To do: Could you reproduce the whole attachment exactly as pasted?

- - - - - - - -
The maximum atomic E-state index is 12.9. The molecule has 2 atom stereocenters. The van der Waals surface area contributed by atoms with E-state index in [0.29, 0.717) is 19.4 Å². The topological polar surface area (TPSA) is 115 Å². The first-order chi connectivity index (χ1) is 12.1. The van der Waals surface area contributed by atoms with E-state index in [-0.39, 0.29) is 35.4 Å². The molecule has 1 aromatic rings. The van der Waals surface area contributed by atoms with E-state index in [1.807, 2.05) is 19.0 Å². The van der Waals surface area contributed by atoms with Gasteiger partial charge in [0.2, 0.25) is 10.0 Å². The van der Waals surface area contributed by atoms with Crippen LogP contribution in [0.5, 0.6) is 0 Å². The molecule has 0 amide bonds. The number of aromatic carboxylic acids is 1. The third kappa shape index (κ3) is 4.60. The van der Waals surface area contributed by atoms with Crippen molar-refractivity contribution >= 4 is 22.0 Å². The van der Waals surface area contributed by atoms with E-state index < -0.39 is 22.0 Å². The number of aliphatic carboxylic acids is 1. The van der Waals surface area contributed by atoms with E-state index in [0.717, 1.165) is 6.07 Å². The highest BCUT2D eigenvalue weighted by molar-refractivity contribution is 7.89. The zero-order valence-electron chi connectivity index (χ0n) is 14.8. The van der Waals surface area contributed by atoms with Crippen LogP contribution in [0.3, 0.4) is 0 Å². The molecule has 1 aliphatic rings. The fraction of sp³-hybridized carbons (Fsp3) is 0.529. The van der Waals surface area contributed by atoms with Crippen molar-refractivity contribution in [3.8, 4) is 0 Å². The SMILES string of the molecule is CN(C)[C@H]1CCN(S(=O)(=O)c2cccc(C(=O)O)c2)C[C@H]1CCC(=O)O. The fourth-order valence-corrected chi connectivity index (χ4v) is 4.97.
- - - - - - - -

The maximum atomic E-state index is 12.9. The molecule has 2 atom stereocenters. The van der Waals surface area contributed by atoms with E-state index in [0.29, 0.717) is 19.4 Å². The topological polar surface area (TPSA) is 115 Å². The first-order chi connectivity index (χ1) is 12.1. The van der Waals surface area contributed by atoms with E-state index in [-0.39, 0.29) is 35.4 Å². The molecule has 1 aromatic rings. The van der Waals surface area contributed by atoms with E-state index in [1.807, 2.05) is 19.0 Å². The van der Waals surface area contributed by atoms with Gasteiger partial charge in [0.2, 0.25) is 10.0 Å². The van der Waals surface area contributed by atoms with Crippen LogP contribution in [0.5, 0.6) is 0 Å². The molecule has 0 amide bonds. The number of aromatic carboxylic acids is 1. The third kappa shape index (κ3) is 4.60. The van der Waals surface area contributed by atoms with Crippen molar-refractivity contribution >= 4 is 22.0 Å². The van der Waals surface area contributed by atoms with E-state index < -0.39 is 22.0 Å². The number of aliphatic carboxylic acids is 1. The van der Waals surface area contributed by atoms with E-state index in [0.717, 1.165) is 6.07 Å². The highest BCUT2D eigenvalue weighted by molar-refractivity contribution is 7.89. The zero-order valence-electron chi connectivity index (χ0n) is 14.8. The van der Waals surface area contributed by atoms with Crippen LogP contribution in [0.3, 0.4) is 0 Å². The molecule has 1 aliphatic rings. The fraction of sp³-hybridized carbons (Fsp3) is 0.529. The van der Waals surface area contributed by atoms with Crippen molar-refractivity contribution in [3.8, 4) is 0 Å². The SMILES string of the molecule is CN(C)[C@H]1CCN(S(=O)(=O)c2cccc(C(=O)O)c2)C[C@H]1CCC(=O)O. The fourth-order valence-corrected chi connectivity index (χ4v) is 4.97.